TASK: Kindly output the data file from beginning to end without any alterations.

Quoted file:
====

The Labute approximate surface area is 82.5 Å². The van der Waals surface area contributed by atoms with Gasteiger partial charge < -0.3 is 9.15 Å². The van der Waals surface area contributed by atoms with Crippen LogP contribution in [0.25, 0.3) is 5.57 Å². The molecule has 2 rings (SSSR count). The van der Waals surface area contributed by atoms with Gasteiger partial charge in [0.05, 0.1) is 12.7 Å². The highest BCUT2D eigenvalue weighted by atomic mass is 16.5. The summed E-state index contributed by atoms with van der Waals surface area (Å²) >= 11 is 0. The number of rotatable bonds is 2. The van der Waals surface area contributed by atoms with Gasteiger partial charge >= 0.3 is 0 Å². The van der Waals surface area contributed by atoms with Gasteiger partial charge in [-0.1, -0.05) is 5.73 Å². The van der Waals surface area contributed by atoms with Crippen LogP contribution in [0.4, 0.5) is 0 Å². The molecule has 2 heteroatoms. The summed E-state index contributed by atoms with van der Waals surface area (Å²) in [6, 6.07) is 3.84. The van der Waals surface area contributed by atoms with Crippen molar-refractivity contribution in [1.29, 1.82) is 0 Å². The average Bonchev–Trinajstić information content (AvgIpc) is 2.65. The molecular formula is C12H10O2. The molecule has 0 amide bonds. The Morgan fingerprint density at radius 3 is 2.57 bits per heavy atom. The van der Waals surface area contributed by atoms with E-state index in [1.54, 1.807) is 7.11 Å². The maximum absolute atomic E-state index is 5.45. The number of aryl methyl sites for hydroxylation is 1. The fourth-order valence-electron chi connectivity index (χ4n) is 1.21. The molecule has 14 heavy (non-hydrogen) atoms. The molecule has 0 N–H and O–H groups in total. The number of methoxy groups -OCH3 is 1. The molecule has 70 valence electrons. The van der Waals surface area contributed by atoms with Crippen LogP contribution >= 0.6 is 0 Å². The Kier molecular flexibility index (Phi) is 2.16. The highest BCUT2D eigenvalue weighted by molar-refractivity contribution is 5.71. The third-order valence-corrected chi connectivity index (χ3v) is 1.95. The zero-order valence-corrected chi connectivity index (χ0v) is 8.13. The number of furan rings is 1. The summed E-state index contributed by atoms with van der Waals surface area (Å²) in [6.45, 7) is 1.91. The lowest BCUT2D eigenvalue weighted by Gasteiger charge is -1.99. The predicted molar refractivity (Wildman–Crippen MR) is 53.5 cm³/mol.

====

The Labute approximate surface area is 82.5 Å². The van der Waals surface area contributed by atoms with Gasteiger partial charge < -0.3 is 9.15 Å². The van der Waals surface area contributed by atoms with Crippen LogP contribution in [0.25, 0.3) is 5.57 Å². The molecule has 2 rings (SSSR count). The van der Waals surface area contributed by atoms with Gasteiger partial charge in [0.05, 0.1) is 12.7 Å². The highest BCUT2D eigenvalue weighted by atomic mass is 16.5. The summed E-state index contributed by atoms with van der Waals surface area (Å²) >= 11 is 0. The number of rotatable bonds is 2. The van der Waals surface area contributed by atoms with Gasteiger partial charge >= 0.3 is 0 Å². The van der Waals surface area contributed by atoms with Gasteiger partial charge in [-0.1, -0.05) is 5.73 Å². The van der Waals surface area contributed by atoms with Crippen LogP contribution in [0.4, 0.5) is 0 Å². The molecule has 2 heteroatoms. The summed E-state index contributed by atoms with van der Waals surface area (Å²) in [6, 6.07) is 3.84. The van der Waals surface area contributed by atoms with Crippen molar-refractivity contribution in [1.29, 1.82) is 0 Å². The average Bonchev–Trinajstić information content (AvgIpc) is 2.65. The molecular formula is C12H10O2. The molecule has 0 amide bonds. The Morgan fingerprint density at radius 3 is 2.57 bits per heavy atom. The van der Waals surface area contributed by atoms with E-state index in [1.54, 1.807) is 7.11 Å². The maximum absolute atomic E-state index is 5.45. The number of aryl methyl sites for hydroxylation is 1. The fourth-order valence-electron chi connectivity index (χ4n) is 1.21. The molecule has 14 heavy (non-hydrogen) atoms. The molecule has 0 N–H and O–H groups in total. The number of methoxy groups -OCH3 is 1. The molecule has 70 valence electrons. The van der Waals surface area contributed by atoms with Crippen LogP contribution >= 0.6 is 0 Å². The Kier molecular flexibility index (Phi) is 2.16. The highest BCUT2D eigenvalue weighted by molar-refractivity contribution is 5.71. The third-order valence-corrected chi connectivity index (χ3v) is 1.95. The zero-order valence-corrected chi connectivity index (χ0v) is 8.13. The number of furan rings is 1. The summed E-state index contributed by atoms with van der Waals surface area (Å²) in [6.45, 7) is 1.91. The lowest BCUT2D eigenvalue weighted by Gasteiger charge is -1.99. The predicted molar refractivity (Wildman–Crippen MR) is 53.5 cm³/mol.